View Entire Collection
By Clinical Topic
Diabetes – Summer 2012
Future of Nursing Initiative
Heart Failure - Fall 2011
Influenza - Winter 2011
Nursing Ethics - Fall 2011
Trauma - Fall 2010
Traumatic Brain Injury - Fall 2010
Fluids & Electrolytes
MONDAY, Nov. 29 (HealthDay News) -- People with inflammatory bowel disease (IBD) who acquire a nosocomial infection have a significantly higher risk of mortality and increased length of stay (LOS) in the hospital, according to research published in the November issue of Clinical Gastroenterology and Hepatology.
Raffi Karagozian, M.D., of Brigham and Women's Hospital in Boston, and colleagues analyzed the outcomes of 2,324 IBD patients discharged from acute care hospitals in Pennsylvania in 2004. The researchers compared the outcomes of IBD patients who suffered hospital acquired infections (HAIs) -- urinary tract infections, pneumonia, bloodstream infections, and multiple site infections -- to those who did not.
The researchers found that 0.91 percent of IBD patients suffered HAIs; urinary tract infection was the most common HAI; 15 percent of IBD patients who died had an HAI; and IBD patients who were older and more ill were at higher risk of adverse outcomes from HAIs. The mortality from HAI in patients with IBD was 13.6 percent; it was 0.9 percent in controls. The study also revealed that the median LOS for HAI patients was 22 days versus six days for those without an infection.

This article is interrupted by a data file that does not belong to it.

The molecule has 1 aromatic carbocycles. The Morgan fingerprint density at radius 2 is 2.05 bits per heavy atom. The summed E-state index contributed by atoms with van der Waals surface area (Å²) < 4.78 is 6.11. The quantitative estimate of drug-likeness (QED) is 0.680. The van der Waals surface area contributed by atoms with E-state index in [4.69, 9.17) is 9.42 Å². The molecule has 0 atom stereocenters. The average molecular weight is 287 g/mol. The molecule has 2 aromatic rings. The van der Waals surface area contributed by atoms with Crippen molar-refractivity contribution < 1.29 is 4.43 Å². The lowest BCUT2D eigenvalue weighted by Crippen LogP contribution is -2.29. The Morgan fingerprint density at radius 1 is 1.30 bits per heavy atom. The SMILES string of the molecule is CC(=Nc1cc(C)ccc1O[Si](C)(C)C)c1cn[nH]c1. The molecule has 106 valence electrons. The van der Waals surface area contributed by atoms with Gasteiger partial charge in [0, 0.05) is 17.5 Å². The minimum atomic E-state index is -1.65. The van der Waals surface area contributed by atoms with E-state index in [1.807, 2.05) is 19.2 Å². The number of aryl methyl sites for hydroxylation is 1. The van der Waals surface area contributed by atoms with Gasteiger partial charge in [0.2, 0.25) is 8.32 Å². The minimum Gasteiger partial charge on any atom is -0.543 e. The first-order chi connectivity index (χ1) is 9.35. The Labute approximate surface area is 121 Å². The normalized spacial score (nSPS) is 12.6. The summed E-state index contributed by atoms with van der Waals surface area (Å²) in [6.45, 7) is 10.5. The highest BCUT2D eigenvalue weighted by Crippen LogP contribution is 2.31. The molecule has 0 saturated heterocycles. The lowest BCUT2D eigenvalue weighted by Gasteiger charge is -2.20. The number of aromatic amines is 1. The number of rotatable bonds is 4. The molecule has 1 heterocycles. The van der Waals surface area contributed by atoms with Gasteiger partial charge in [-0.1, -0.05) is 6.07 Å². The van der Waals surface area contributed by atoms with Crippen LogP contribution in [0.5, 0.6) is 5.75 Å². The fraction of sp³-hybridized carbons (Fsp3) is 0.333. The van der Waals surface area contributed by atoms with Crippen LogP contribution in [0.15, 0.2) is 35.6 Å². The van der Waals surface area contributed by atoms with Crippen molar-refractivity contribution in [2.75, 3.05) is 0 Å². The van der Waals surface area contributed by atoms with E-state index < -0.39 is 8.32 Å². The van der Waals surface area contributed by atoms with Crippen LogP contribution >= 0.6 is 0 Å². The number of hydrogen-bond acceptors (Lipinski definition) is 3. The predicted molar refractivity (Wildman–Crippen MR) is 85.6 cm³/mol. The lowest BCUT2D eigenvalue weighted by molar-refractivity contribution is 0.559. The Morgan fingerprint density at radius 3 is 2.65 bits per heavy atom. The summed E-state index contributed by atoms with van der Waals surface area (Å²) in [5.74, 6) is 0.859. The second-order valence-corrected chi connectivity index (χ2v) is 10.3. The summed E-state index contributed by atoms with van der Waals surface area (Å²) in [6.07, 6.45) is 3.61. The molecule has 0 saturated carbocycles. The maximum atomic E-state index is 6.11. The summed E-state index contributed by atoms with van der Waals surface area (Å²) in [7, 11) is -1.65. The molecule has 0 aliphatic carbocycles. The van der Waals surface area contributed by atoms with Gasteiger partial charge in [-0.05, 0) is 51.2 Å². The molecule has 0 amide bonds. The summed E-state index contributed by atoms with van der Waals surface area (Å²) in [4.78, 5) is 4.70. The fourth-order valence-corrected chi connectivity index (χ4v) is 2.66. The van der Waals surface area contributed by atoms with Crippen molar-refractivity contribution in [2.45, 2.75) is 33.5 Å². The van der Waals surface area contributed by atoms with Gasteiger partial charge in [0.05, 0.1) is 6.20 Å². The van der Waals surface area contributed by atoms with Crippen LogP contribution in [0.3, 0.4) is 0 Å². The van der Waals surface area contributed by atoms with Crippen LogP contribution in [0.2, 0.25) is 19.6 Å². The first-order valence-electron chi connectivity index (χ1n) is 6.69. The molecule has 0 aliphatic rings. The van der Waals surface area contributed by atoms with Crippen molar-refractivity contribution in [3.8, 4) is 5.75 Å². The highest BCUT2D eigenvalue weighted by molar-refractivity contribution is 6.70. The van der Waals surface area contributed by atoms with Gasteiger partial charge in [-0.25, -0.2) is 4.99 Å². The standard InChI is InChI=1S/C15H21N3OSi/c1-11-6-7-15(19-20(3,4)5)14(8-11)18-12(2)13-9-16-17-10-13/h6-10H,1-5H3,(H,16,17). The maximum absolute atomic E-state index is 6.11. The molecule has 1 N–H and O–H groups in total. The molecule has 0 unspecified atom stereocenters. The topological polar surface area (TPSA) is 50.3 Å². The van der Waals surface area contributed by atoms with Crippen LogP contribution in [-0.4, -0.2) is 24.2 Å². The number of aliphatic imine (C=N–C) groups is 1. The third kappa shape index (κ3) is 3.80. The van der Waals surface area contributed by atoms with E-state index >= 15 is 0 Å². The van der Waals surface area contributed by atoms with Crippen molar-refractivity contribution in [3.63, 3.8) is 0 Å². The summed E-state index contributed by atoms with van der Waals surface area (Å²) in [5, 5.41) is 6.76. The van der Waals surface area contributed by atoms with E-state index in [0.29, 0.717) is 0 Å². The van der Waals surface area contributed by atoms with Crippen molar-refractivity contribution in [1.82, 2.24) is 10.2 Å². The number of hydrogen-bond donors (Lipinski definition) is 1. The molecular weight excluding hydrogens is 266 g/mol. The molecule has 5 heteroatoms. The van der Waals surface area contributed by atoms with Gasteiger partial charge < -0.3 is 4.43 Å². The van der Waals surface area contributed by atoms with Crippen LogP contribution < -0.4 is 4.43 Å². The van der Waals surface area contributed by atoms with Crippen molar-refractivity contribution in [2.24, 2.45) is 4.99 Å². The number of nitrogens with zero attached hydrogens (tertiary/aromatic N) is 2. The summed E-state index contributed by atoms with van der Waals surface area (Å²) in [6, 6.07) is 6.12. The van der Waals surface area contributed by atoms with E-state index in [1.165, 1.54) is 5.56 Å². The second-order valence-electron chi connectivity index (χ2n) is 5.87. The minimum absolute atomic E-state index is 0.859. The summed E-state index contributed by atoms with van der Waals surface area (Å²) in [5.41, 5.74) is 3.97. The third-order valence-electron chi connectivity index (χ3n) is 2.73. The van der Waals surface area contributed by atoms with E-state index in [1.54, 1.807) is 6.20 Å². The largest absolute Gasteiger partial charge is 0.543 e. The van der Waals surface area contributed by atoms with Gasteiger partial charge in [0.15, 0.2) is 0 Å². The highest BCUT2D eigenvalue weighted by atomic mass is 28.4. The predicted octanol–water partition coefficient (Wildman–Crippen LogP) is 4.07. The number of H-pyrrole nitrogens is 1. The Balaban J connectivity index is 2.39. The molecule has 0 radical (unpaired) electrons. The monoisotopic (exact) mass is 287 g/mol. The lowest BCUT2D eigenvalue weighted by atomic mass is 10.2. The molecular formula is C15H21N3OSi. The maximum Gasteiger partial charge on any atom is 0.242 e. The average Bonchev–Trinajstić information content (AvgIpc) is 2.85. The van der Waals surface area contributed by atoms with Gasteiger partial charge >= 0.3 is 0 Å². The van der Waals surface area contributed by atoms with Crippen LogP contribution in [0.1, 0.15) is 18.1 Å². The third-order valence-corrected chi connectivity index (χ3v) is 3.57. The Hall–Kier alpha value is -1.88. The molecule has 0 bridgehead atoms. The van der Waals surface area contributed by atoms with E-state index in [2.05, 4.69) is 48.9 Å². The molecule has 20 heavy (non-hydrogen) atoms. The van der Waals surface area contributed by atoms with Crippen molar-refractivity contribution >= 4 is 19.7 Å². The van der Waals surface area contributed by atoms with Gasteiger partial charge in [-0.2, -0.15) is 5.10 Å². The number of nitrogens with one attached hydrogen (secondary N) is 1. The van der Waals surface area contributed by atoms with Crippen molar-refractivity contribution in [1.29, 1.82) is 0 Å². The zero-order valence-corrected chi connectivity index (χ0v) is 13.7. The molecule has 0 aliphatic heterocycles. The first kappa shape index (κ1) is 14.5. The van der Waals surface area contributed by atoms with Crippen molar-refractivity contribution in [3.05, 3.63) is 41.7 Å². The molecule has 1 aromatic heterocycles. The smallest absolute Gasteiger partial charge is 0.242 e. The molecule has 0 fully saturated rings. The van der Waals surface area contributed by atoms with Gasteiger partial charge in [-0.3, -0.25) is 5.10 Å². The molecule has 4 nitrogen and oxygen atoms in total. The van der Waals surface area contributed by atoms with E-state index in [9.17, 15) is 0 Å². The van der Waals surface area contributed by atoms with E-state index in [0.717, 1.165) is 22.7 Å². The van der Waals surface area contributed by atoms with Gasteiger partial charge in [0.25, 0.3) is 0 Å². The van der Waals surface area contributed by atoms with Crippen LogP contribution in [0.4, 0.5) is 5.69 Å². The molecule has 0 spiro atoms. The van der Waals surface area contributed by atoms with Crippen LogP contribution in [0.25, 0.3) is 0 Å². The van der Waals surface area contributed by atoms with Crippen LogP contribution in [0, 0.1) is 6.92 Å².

"Although previous studies have well demonstrated the overall adverse outcomes of HAIs in overall mortality and hospital LOS across various diseases, our study further underscores the fact that HAI also affects disease-specific variations in mortality," the authors write.
Full Text (subscription or payment may be required)
Sign up for our free enewsletters to stay up-to-date in your area of practice - or take a look at an archive of prior issues
Join our CESaver program to earn up to 100 contact hours for only $34.95
Explore a world of online resources
Back to Top